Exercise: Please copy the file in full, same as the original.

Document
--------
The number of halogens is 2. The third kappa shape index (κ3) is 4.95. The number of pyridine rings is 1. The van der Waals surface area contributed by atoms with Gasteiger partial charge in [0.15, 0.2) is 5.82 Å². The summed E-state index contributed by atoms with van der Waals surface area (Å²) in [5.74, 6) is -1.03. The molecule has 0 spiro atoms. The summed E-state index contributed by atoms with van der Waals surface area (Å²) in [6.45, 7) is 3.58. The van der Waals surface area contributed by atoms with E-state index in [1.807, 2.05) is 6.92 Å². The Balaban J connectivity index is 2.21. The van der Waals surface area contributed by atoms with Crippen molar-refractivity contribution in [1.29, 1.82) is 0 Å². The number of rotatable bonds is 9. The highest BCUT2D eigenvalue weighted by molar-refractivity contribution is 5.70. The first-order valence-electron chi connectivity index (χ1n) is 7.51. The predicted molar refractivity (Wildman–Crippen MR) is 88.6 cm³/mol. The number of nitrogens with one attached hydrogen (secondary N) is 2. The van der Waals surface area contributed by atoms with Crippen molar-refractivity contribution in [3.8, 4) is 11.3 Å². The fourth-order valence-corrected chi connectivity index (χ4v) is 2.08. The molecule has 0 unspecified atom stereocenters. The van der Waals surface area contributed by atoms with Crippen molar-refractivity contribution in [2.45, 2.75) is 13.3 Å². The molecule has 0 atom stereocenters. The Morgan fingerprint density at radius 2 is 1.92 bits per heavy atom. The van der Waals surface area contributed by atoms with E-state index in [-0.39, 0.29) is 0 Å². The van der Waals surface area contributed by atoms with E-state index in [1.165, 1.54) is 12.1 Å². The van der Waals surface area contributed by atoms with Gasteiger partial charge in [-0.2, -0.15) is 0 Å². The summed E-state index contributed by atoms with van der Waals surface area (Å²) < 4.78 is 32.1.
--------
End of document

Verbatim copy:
The number of halogens is 2. The third kappa shape index (κ3) is 4.95. The number of pyridine rings is 1. The van der Waals surface area contributed by atoms with Gasteiger partial charge in [0.15, 0.2) is 5.82 Å². The summed E-state index contributed by atoms with van der Waals surface area (Å²) in [5.74, 6) is -1.03. The molecule has 0 spiro atoms. The summed E-state index contributed by atoms with van der Waals surface area (Å²) in [6.45, 7) is 3.58. The van der Waals surface area contributed by atoms with E-state index in [1.807, 2.05) is 6.92 Å². The Balaban J connectivity index is 2.21. The van der Waals surface area contributed by atoms with Crippen molar-refractivity contribution in [1.29, 1.82) is 0 Å². The number of rotatable bonds is 9. The highest BCUT2D eigenvalue weighted by molar-refractivity contribution is 5.70. The first-order valence-electron chi connectivity index (χ1n) is 7.51. The predicted molar refractivity (Wildman–Crippen MR) is 88.6 cm³/mol. The number of nitrogens with one attached hydrogen (secondary N) is 2. The van der Waals surface area contributed by atoms with Crippen molar-refractivity contribution in [3.8, 4) is 11.3 Å². The fourth-order valence-corrected chi connectivity index (χ4v) is 2.08. The molecule has 0 unspecified atom stereocenters. The van der Waals surface area contributed by atoms with Crippen molar-refractivity contribution in [2.45, 2.75) is 13.3 Å². The molecule has 0 atom stereocenters. The Morgan fingerprint density at radius 2 is 1.92 bits per heavy atom. The van der Waals surface area contributed by atoms with E-state index in [-0.39, 0.29) is 0 Å². The van der Waals surface area contributed by atoms with E-state index in [1.165, 1.54) is 12.1 Å². The van der Waals surface area contributed by atoms with Gasteiger partial charge in [-0.2, -0.15) is 0 Å². The summed E-state index contributed by atoms with van der Waals surface area (Å²) < 4.78 is 32.1.